Feature comparison

Apart from body and sensor, cameras can and do differ across a variety of features. For example, the S1R has an electronic viewfinder (5760k dots), which can be very helpful when shooting in bright sunlight. In contrast, the Canon M relies on live view and the rear LCD for framing. The adjacent table lists some of the other core features of the Canon M and Panasonic S1R along with similar information for a selection of comparators.

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Core Features
    Camera
Model
Viewfinder
(Type or
000 dots)
Control
Panel
(yes/no)
LCD
Specifications
(inch/000 dots)
LCD
Attach-
ment
Touch
Screen
(yes/no)
Max
Shutter
Speed *
Max
Shutter
Flaps *
Built-in
Flash
(yes/no)
Built-in
Image
Stab
1.
 
Canon Mnone n3.0 / 1040 fixed Y 1/4000s 4.3/s n n
2.
 
Panasonic S1R5760 Y3.2 / 2100 full-flex Y 1/8000s 9.0/s n Y
3.
 
Canon M100none n3.0 / 1040 tilting Y 1/4000s 6.1/s Y n
4.
 
Canon M10none n3.0 / 1040 tilting Y 1/4000s 4.6/s Y n
5.
 
Canon G7 Xnone n3.0 / 1040 tilting Y 1/2000s 6.5/s Y Y
6.
 
Canon 100Doptical n3.0 / 1040 fixed Y 1/4000s 4.9/s Y n
7.
 
Canon 700Doptical n3.0 / 1040 swivel Y 1/4000s 5.0/s Y n
8.
 
Canon G16optical n3.0 / 922 fixed n 1/4000s 2.2/s Y Y
9.
 
Leica SL25760 Y3.2 / 2100 fixed Y 1/8000s 10.0/s n Y
10.
 
Nikon Z73690 Y3.2 / 2100 tilting Y 1/8000s 9.0/s n Y
11.
 
Panasonic S15760 Y3.2 / 2100 full-flex Y 1/8000s 9.0/s n Y
12.
 
Panasonic S1H5760 Y3.2 / 2330 swivel Y 1/8000s 9.0/s n Y
13.
 
Panasonic GF6none n3.0 / 1040 tilting Y 1/4000s 4.2/s Y n
14.
 
Panasonic G31440 n3.0 / 460 swivel Y 1/4000s 4.0/s Y n
15.
 
Sony A99 II2400 Y3.0 / 1229 full-flex n 1/8000s 12.0/s n Y
16.
 
Sony NEX-3Noptional n3.0 / 460 tilting n 1/4000s 4.0/s Y n
17.
 
Sony NEX-F3optional n3.0 / 920 tilting n 1/4000s 5.5/s Y n
Notes: *) Information refers to the mechanical shutter, unless the camera only has an electronic one.

One feature that differentiates the S1R and the Canon M is in-body image stabilization (IBIS). The S1R reduces the risk of handshake-induced blur with all attached lenses, while the Canon M offers no blur reduction with lenses that themselves do not provide optical image stabilization.

The reported shutter speed information refers to the use of the mechanical shutter. Yet, some cameras only have an electronic shutter, while others have an electronic shutter in addition to a mechanical one. In fact, the S1R is one of those camera that have an additional electronic shutter, which makes completely silent shooting possible. However, this mode is less suitable for photographing moving objects (risk of rolling shutter) or shooting under artificial light sources (risk of flickering).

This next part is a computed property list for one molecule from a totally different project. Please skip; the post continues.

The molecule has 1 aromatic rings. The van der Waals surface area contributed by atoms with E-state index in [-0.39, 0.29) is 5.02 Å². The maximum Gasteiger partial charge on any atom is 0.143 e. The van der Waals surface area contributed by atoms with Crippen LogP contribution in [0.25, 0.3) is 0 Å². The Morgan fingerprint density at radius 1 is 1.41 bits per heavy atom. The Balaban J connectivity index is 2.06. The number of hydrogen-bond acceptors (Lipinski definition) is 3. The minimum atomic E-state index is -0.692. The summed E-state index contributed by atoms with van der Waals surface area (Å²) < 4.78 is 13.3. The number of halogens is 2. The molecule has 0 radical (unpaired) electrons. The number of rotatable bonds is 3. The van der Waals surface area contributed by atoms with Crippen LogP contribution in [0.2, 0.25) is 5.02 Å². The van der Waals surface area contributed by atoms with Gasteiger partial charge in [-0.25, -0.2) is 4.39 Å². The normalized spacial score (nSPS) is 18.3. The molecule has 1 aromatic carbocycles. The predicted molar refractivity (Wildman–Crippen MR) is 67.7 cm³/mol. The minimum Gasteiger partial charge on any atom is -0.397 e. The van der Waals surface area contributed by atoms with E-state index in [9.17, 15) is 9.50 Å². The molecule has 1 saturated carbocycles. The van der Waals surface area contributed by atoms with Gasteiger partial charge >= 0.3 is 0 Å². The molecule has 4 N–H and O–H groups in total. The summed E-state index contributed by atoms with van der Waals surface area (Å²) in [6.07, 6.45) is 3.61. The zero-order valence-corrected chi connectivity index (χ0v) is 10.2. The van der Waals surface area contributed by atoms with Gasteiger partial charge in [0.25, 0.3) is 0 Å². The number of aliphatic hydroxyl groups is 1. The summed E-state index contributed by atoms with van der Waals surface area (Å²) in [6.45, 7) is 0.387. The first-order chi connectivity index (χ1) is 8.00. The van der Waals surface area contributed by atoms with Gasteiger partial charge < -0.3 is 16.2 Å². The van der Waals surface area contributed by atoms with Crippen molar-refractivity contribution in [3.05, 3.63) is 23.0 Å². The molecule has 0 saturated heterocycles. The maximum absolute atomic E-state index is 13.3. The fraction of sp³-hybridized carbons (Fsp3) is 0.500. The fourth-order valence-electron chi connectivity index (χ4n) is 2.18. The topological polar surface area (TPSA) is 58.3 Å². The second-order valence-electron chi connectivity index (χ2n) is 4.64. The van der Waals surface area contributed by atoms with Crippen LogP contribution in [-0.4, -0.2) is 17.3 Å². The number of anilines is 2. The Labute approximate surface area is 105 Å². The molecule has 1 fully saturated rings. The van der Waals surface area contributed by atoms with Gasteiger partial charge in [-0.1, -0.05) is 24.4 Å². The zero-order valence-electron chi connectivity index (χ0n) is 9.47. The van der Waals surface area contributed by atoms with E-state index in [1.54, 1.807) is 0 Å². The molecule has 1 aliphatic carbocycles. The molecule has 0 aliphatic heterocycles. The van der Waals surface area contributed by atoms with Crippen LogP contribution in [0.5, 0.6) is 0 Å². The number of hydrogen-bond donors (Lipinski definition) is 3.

The Panasonic S1R has an intervalometer built-in. This enables the photographer to capture time lapse sequences, such as flower blooming, a sunset or moon rise, without purchasing an external camera trigger and related software.

The Canon M writes its imaging data to SDXC cards, while the S1R uses SDXC or XQD cards. The S1R features dual card slots, which can be very useful in case a memory card fails. In contrast, the Canon M only has one slot. The S1R supports UHS-II cards (on both slots), while the Canon M can use UHS-I cards.

Connectivity comparison

For some imaging applications, the extent to which a camera can communicate with its environment can be an important aspect in the camera decision process. The table below provides an overview of the connectivity of the Canon EOS M and Panasonic Lumix DC-S1R and, in particular, the interfaces the cameras (and selected comparators) provide for accessory control and data transfer.

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Input-Output Connections
    Camera
Model
Hotshoe
Port
Internal
Mic / Speaker
Microphone
Port
Headphone
Port
HDMI
Port
USB
Port
WiFi
Support
NFC
Support
Bluetooth
Support
1.
 
Canon MYstereo / monoY-mini2.0---
2.
 
Panasonic S1RYstereo / monoYYfull3.1Y-Y
3.
 
Canon M100-stereo / mono--micro2.0YYY
4.
 
Canon M10-stereo / mono--mini2.0YY-
5.
 
Canon G7 X-stereo / mono--micro2.0YY-
6.
 
Canon 100DYmono / monoY-mini2.0---
7.
 
Canon 700DYstereo / monoY-mini2.0---
8.
 
Canon G16Ystereo / mono--mini2.0Y--
9.
 
Leica SL2Ystereo / monoYYfull3.1Y-Y
10.
 
Nikon Z7Ystereo / monoYYmicro3.1Y-Y
11.
 
Panasonic S1Ystereo / monoYYfull3.1Y-Y
12.
 
Panasonic S1HYstereo / monoYYfull3.1Y-Y
13.
 
Panasonic GF6-stereo / mono--mini2.0YY-
14.
 
Panasonic G3Ystereo / mono--mini2.0---
15.
 
Sony A99 IIYstereo / monoYYmicro2.0YYY
16.
 
Sony NEX-3N-stereo / mono--micro2.0---
17.
 
Sony NEX-F3Ystereo / mono--mini2.0---

It is notable that the S1R offers wifi support, which can be a very convenient means to transfer image data to an off-camera location. In contrast, the Canon M does not provide wifi capability.

Studio photographers will appreciate that the Panasonic S1R (unlike the Canon M) features a PC Sync socket, so that professional strobe lights can be controlled by the camera.

The S1R is a recent model that features in the current product line-up of Panasonic. In contrast, the Canon M has been discontinued (but can be found pre-owned on ebay). As a replacement in the same line of cameras, the Canon M was succeeded by the Canon EOS M3. Further information on the features and operation of the Canon M and S1R can be found, respectively, in the Canon M Manual (free pdf) or the online Panasonic S1R Manual.

Review summary

So how do things add up? Is there a clear favorite between the Canon M and the Panasonic S1R? Which camera is better? Below is a summary of the relative strengths of each of the two contestants.